That isn't even a fair comparison. The Patriot Act was passed a month after 9/11/2001, when Bush's favorability hovered around 80% and his Justice Dept. was busy taking advantage of a scared, naive populace that just wanted to feel like the government was doing something (see reference to red herring in my post above). It's widely known that essentially no one in the Congress read the thing, and only Russ Feingold (for whom I have a ton of respect) voted against it in the Senate; 60 some Dems in the House voted against it. After a shock to the system like 9/11, the general concept of right wing/left wing tends to get jumbled into a more frantic "America, f**k yeah!" type mentality.

    Like I said though, that is really an apples to oranges comparison that doesn't really speak to the political reality we're seeing now. Were something to happen that really challenged, on a national scale, the viability of our health care system as it is now, you might see a critical mass for reform.... maybe.
    Process and dismissal. Shelter and location. Everybody wants somewhere.

  16. #16
    Cyburbian safege's avatar
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    I'm voting for right direction because I do a great deal of future predicting, and I'm half way there on a few.

    Robotics, and automation will cause an unemployment rate (including me) of 20-30%.
    The Singularity (machines as smart as humans) would be around 50-80%.

    The career I began 30 years ago will wink out of existence (custom photofinishing).

    Hillary Clinton will rate the highest for a politician in a national poll (happened).

    More purple States would appear every year, and more moderates would be elected to Congress as a result.

    Things are going well.
    Psychotics are consistently inconsistent. The essence of sanity is to be inconsistently inconsistent.
    -Larry Wall

  17. #17
    Cyburbian illinoisplanner's avatar
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    The country's been headed in the wrong direction since about 2006 now. And I will acknowledge that Bush had a terrible 2nd term, particularly the 2nd half of it. But Obama is the President now. President Obama has had almost a year and has made no leeway on the economy whatsoever and it is very disheartening. A lot of people put their faith in Obama and the Democrats when they overwhelimingly elected them in 2008, since they're supposedly supposed to be better about handling economic issues, and all we've gotten is more debt and more jobs lost and the health care circus to distract us all. I will acknowledge that Obama has been good about listening to the other side and I very much admire his decision to initiate a Surge in Afghanistan, but people expected him most to fix the economy and I've seen no results. Even if it was a little something, I would give him credit. But it's just gotten worse and I am very concerned about the direction our country is heading in. I don't care who gets the credit for fixing the economy, but someone needs to do it, and do it quickly. All people want are jobs and financial security. If it weren't for my parents, I would ordinarily probably die of starvation and homelessness when I graduate in the spring.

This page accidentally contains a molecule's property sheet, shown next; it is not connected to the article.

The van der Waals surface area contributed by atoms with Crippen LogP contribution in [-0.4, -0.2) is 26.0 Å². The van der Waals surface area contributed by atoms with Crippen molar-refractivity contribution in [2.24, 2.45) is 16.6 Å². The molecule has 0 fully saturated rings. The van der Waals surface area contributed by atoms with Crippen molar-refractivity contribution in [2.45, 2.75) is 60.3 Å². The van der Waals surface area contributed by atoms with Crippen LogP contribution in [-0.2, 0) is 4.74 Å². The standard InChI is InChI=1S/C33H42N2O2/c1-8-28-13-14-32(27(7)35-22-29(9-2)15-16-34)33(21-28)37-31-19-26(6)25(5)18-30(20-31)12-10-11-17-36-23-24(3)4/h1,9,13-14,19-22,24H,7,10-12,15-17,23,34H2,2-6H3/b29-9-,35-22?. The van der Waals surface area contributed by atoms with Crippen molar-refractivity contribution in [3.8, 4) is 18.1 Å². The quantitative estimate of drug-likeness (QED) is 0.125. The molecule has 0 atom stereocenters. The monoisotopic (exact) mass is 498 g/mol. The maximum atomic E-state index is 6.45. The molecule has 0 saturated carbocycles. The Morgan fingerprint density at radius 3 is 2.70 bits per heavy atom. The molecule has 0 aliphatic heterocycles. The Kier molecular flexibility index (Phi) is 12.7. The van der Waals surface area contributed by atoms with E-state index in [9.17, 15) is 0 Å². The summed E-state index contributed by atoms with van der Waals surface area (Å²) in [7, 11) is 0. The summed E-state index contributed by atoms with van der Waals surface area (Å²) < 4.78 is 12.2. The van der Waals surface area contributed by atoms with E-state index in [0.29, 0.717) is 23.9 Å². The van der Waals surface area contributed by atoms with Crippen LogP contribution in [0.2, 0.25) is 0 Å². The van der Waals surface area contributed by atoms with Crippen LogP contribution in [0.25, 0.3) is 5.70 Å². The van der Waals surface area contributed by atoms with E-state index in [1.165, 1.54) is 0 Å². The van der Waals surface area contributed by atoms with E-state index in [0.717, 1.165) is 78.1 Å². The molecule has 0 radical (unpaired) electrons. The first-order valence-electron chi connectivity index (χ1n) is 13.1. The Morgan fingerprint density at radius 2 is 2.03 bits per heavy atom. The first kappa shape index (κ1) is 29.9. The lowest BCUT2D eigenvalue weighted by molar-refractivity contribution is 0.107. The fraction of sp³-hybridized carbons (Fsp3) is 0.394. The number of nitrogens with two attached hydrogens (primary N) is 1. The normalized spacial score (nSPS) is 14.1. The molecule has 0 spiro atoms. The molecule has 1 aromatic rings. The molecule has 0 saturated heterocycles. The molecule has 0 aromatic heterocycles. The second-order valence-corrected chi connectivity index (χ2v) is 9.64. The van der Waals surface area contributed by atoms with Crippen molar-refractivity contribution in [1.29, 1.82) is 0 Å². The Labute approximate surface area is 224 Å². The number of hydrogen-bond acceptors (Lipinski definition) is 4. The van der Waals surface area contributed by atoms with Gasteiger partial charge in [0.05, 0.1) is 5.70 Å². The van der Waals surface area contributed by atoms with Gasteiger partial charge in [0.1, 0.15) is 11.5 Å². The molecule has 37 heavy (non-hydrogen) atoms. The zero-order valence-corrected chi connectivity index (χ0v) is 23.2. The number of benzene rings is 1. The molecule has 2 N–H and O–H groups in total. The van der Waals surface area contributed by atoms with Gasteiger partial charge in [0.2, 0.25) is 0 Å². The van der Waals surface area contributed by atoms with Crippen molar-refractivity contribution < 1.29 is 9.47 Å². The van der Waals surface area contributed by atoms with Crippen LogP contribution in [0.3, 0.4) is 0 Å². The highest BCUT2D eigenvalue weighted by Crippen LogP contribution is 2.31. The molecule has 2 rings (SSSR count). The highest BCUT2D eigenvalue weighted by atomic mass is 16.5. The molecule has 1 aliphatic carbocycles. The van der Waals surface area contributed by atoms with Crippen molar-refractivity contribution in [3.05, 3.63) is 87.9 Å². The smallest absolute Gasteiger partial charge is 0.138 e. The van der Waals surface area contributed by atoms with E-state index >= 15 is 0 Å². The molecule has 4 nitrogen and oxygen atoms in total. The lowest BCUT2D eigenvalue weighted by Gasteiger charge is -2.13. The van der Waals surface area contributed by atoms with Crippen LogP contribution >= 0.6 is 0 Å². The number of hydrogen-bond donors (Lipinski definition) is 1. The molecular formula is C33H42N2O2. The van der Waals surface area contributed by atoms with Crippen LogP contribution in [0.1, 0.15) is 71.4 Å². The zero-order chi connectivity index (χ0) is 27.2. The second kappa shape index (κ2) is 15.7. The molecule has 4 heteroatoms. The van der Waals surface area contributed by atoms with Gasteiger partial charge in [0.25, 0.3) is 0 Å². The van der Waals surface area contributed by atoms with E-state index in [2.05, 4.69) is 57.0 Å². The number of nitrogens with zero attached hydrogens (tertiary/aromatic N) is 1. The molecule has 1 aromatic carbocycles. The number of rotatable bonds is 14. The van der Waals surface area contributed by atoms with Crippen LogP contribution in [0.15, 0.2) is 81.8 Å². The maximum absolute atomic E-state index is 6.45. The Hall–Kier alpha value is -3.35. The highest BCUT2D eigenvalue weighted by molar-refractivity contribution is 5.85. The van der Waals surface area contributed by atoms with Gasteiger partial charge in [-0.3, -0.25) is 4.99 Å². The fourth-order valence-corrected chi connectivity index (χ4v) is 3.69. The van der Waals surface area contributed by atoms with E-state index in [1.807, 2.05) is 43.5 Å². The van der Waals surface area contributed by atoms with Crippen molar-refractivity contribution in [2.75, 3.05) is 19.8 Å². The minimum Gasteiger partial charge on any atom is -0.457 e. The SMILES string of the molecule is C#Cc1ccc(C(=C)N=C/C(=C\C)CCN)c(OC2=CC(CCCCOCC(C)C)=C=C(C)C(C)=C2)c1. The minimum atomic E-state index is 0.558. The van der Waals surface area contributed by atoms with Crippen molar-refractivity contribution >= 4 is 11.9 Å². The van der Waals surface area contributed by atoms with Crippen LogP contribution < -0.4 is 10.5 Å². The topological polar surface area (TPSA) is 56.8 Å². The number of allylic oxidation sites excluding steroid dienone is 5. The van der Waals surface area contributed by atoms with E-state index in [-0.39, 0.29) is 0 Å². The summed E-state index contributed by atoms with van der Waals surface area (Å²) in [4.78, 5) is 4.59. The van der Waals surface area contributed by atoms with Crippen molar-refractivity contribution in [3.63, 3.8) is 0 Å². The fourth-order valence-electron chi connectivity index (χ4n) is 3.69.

"Life's a journey, not a destination"
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  18. #18
    Corn Burning Fool giff57's avatar
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    I'm pretty sure we are not moving in ANY direction. It's the same old same old. Some of the actions have probably affected the depth of the recession, but that is just about impossible to confirm. The country is just too divided to be able to do much with health care. All I ever expected to get was a poor compromise. We will not be able to accomplish much in Afghanistan no matter how many troops we put in there. There are too many places to hide. We will chase the enemy back into the mountains and it will be a stalemate.
    “As soon as public service ceases to be the chief business of the citizens, and they would rather serve with their money than with their persons, the State is not far from its fall”
    Jean-Jacques Rousseau